Boom and busts
It is often said that we can only guess at the inscrutable reasons behind market moves. Analysts attributed todays bounce to rumors about a Fed emergency meeting , improved earnings reports from a few blue-chip companies, and/or a spirited defense by J.P. Morgan Chase of its relationship with Enron. In other words, they dont know. Its a noteworthy fact, however, that when the Rigas bust was announced today, stocks suddenly popped upward. This spike could be nothing more than coincidence. Or it could be a signal that investors want to see corporate crooks in handcuffs before they start buying again. These five alleged chiselers from Pennsylvania are not exactly smalltime they are accused of ripping off billions from their cable firm -- yet their rather swift arrests provide a contrast with the big suspects at Enron. After eight months of investigation, nobody from Houston has done the perp walk yet.
Post backs Priscilla
Predictably, the editorialists at the Washington Post have endorsed the confirmation of Priscilla Owen. The Posts habit of lining up with the Federalist Society dates back to its long love affair with Ken Starr, the man who saved the paper from a major libel judgment and taught the Grahams how helpful a right-wing jurist can be. (No mention has yet appeared in its pages of Starrs questionable fundraising for the Ohio Attorney General who is paying him to defend school vouchers.) The editorial backing Owen is weasel-worded, omitting basic facts about her record. It suggests that she is being criticized for accepting money from Enron, yet the writer must know that the real problem is the consistency of her rulings in favor of her corporate donors.
Different kind of Justice
Meanwhile former presidential counsel Boyden Gray is lining up figures such as Ed Rogers and Haley Barbour for an organization to promote the presidents judicial nominees, beginning with Owen. Rather grandly, theyve named themselves the Committee for Justice. (Not to be confused with the liberal judicial lobbying group with a similarly sonorous title, the Alliance for Justiceunless that similarity is intentional.) Rogers is a powerful corporate lobbyist who left the first Bush White House to flack for a Saudi sheik connected with the Bank of Credit and Commerce International. His partner Barbour is the former RNC chairman mentioned here recently in connection with WorldCom; Barbours cousin is that Mississippi judge who buried the WorldCom shareholders lawsuit. I can hardly imagine a more high-minded group to uphold the quality of the Federal judiciary. The gangs first initiative? An attack ad targeting Democrat Ron Kirk, the former Dallas mayor whose competitive race for the seat of retiring Texas Senator Phil Gramm is agitating the GOP.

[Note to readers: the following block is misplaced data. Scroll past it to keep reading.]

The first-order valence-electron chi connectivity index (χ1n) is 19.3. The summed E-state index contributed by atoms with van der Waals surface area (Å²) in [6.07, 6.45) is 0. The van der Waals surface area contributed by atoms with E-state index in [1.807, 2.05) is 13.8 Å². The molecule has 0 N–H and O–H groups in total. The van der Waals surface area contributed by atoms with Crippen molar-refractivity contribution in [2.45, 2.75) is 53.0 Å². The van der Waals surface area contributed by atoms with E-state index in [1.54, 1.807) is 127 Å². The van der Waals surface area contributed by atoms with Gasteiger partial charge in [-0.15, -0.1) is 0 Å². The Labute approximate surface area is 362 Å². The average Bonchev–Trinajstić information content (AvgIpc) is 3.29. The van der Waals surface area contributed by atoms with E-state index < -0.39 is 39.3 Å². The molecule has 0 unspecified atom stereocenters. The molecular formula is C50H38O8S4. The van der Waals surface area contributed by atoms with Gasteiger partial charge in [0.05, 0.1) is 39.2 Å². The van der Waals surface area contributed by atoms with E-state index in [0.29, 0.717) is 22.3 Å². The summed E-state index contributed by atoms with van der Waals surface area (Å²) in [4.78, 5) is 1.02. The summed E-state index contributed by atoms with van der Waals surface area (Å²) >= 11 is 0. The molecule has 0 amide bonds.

[Posted: 1:40 p.m. PDT, July 24, 2002]
Except for the market fundamentalists, there seems to be a consensus of opinion among economists and analysts that the White House has yet to do anything effective to reassure investors. Although the stock market's decline hasn't proved ruinous to the broader economy so far, the accompanying national malaise could wreak severe deflationary damage in months to come.
There is a spooky feeling of historical dij` vu in all this, as if we had returned to the eve of the Great Depression. The president assures us that the basic indicators are in place for renewed growth, which is all too reminiscent of the only phrase we now recall from Herbert Hoover. "Prosperity is around the corner," promised Hoover, a very decent man who had no idea that what actually awaited him around the corner was a bread line.
Another disturbing parallel is noted on Consortium News, where an unsigned article compares stock prices during the first 18 months of the Bush Jr. and Hoover administrations. Measured by the Dow Jones Industrial Average, Bush still leads Hoover slightly; the drop in that index is a half-point less under Bush so far. In the S&P 500, however, Hoover wins. So far, Bush has seen that index decline by 36.9 percent, nearly doubling what the Hoover market endured. Yes, there are important differences between markets then and now. It's the similarities that are worrisome.
Bush also seems strangely disconnected from these realities. His economic program of tax cuts for the wealthy and Social Security privatization now seem like artifacts of another time, and so far neither he nor his advisors have proposed anything to take their place. (Empirical reasons not to move Social Security into the hands of stock speculators are explored in a new study by liberal economist Dean Baker, who shows that potential losses to retirees in recent years would have ranged between $29 billion and $78 billion under schemes proposed by the Moynihan commission. Read the commission's obituary here.)
Bush's economic gurus reportedly fantasize about further tax cuts for investors when talking among themselves, but dare not mention such notions publicly. Since they have no other ideas and never have, they say nothing. A tax cut targeted to middle-income households and wage workers would have a salutary stimulative effect, but that isn't in the Lindsey vocabulary. A progressive cut in the payroll tax should be part of a Democratic message, but they haven't had much to say about the broader economy, either.
[Posted: 8:17 a.m. PDT, July 24, 2002]
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